General Data Protection Regulation Effects on Blockchain Technology
The EU General Data Protection Regulation (GDPR) is meant to ensure individuals adhere to rules and regulations relating to data protection, privacy, and security. GDPR dictates the relationship model for Data Subject, Data Controller, and Data Processor. In its framework, GDPR sets outs rights, freedoms, duties and responsibilities of players in the industry. The regulation helps keep order and healthy environment between Data Controllers and the Data processors to the benefit of Data Subject.
GDPR requires Data Controllers and Data Processors to keep proper records and carry out data protection impact assessments (DPIAs) in instances where there are high or very high risks involved in data possessed. It also requires the appointment of Data Protection Officers (DPO) whose mandate is to ensure there is no breech of the laws. Participants who fail to follow these requirements attract fines and sanctions from GDPR.
This brings to question its impact on emerging technologies such as Blockchain. Blockchain evangelists believe it is the best feature in the interest of data processing. However, Blockchain's nature defies a number of requirements rolled out in the EU GDPR. The technology is a distributed database hosted on several computers running at the same time.
Private & Public Data Chains
The Blockchain forms a decentralized network that is either public or private. Anyone can have a copy of the database in a public Blockchain. This means that no one individual controls or manages a public Blockchain network. GDPR applies a centralized model where specific entities are tasked with given responsibilities.
This is in sharp contrast against what public blockchains entail without defined designations for both Data Controllers and Processors. As a consequence, contrary to the requirements in GDPR, it is difficult to determine who holds the legal liabilities for any data processing activity done on the network.
Despite the ambiguity of Blockchain, it by its nature implements some of the set regulations set out in the GDPR. Primarily, Blockchain thrives by ensuring the highest levels of data security and transparency. Blockchain technology guarantees privacy facilitated by its decentralized nature.
No single person has the power to manipulate data validated in a block, consequently making the Blockchain network attractive to many data processing organizations. Important to note, the transparency of data on the blockchain makes it easy to access but takes away the need for express permission from data owner for access.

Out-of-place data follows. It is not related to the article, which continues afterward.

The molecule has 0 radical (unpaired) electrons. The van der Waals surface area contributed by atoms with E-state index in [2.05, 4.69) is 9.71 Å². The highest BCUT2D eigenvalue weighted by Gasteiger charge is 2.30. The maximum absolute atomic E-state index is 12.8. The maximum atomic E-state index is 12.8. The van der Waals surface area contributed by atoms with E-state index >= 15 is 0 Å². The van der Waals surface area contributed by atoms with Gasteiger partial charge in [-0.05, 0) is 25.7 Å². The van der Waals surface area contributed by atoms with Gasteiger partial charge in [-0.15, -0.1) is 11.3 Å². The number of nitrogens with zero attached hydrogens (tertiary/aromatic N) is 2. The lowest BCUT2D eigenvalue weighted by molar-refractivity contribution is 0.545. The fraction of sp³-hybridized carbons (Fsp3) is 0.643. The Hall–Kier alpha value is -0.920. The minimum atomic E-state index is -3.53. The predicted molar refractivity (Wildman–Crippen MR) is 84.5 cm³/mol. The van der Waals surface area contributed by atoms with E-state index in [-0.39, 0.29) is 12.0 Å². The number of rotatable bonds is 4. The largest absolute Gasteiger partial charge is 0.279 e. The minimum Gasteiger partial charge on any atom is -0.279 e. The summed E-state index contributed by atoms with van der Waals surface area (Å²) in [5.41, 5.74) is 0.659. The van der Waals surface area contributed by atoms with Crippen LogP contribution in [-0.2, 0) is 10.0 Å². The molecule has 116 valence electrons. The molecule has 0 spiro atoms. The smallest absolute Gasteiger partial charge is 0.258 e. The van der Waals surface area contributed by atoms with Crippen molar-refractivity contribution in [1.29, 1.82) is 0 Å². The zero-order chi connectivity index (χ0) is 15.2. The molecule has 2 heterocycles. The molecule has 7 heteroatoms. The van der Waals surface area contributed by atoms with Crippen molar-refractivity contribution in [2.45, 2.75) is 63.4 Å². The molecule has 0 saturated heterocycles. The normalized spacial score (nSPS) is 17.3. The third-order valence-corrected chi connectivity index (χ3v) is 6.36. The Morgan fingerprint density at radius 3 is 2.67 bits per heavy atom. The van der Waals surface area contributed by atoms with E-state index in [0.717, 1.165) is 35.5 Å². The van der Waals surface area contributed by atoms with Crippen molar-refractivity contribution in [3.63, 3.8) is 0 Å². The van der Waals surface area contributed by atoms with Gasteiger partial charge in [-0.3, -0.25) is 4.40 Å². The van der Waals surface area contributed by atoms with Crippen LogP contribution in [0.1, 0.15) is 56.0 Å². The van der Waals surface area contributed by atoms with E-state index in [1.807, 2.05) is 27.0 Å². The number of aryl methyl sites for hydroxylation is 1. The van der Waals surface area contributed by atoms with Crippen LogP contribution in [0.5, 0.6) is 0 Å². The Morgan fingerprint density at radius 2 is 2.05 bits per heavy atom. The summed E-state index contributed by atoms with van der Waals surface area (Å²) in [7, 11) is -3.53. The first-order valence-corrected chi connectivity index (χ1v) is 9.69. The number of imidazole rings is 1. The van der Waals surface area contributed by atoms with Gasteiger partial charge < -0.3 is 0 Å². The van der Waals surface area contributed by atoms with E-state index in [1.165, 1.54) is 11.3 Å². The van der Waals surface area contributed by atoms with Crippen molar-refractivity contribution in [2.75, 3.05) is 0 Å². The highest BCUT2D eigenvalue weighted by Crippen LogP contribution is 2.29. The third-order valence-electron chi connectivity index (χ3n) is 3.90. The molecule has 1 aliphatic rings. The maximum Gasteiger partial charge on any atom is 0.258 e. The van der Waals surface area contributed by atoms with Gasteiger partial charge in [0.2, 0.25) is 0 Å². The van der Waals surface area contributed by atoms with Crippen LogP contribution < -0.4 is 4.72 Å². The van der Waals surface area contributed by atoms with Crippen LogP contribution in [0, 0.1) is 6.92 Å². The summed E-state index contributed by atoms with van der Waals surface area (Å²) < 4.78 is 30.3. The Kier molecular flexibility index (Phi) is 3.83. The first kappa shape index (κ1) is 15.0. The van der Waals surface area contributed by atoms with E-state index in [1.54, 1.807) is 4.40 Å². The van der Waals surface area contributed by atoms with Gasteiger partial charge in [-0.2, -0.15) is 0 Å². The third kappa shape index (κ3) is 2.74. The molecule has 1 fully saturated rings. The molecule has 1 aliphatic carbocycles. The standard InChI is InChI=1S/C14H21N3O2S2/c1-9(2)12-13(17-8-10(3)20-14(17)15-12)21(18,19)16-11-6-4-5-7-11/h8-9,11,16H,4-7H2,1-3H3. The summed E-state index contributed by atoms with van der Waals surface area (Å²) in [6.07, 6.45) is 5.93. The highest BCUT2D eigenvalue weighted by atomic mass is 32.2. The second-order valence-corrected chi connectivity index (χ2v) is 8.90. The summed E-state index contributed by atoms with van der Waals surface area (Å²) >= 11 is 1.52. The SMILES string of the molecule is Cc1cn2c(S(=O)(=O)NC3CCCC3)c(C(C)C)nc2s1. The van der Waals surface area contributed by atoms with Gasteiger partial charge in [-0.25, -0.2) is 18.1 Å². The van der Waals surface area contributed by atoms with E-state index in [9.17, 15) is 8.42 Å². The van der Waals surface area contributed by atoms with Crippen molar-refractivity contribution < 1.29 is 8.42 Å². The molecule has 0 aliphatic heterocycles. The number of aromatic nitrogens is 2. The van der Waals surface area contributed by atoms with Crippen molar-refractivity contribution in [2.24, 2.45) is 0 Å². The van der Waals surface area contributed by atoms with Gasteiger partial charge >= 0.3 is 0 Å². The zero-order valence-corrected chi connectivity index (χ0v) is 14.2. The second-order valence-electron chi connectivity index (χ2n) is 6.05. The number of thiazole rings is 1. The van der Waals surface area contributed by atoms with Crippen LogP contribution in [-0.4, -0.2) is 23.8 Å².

According to GDPR, data subjects should not only permit the use of their data, permission granted should be from a point of information on how the data will be used.
These Blockchain technology aspects conflict with the GDPR laws as a result of their basic make up. Significant to note is that data stored on blocks within the Blockchain cannot be deleted. Every single block constitutes the formation of the next block. Should a block be deleted, the entire network is invalidated.
This comes in between the right of erasure (right to be forgotten) as constituted in the GDPR. This technicality infringes on people’s legal rights and freedoms in situations where personal data must be removed.
Talking GDPR with Ardi Kolah
Ardi Kolah, an advocate for privacy in data processing and Executive fellow at Henley Business School and writer of the GDPR Handook stated that:
"Blockchain technology provides a paradox. The technology can protect the integrity and security of data. However, the technology does not yet provide a way in which the rights and freedoms of an individual to correct and delete, temporarily suspend or temporarily transfer personal data."
Transactions done on the blockchain network have a global nature in that anyone across the world can participate in them. Traditionally, international data transfers are only allowed under certain conditions. This is envisaged in the GDPR that sets out protocols on how data leaves the EU/EEA.
The general principle for data transfer is that no data can leave specified regions in the absence of given protection laws. Blockchain operations work against this. It hosts data through several computers (referred to as nodes) located in different parts of the world. This means nodes outside the EU are not subject to GDPR laws.
These areas of conflict between GDPR and Blockchain if not reconciled seems to suggest Blockchain cannot flourish in the EU as it is. Blockchain may have to make several adjustments to comply with the laws.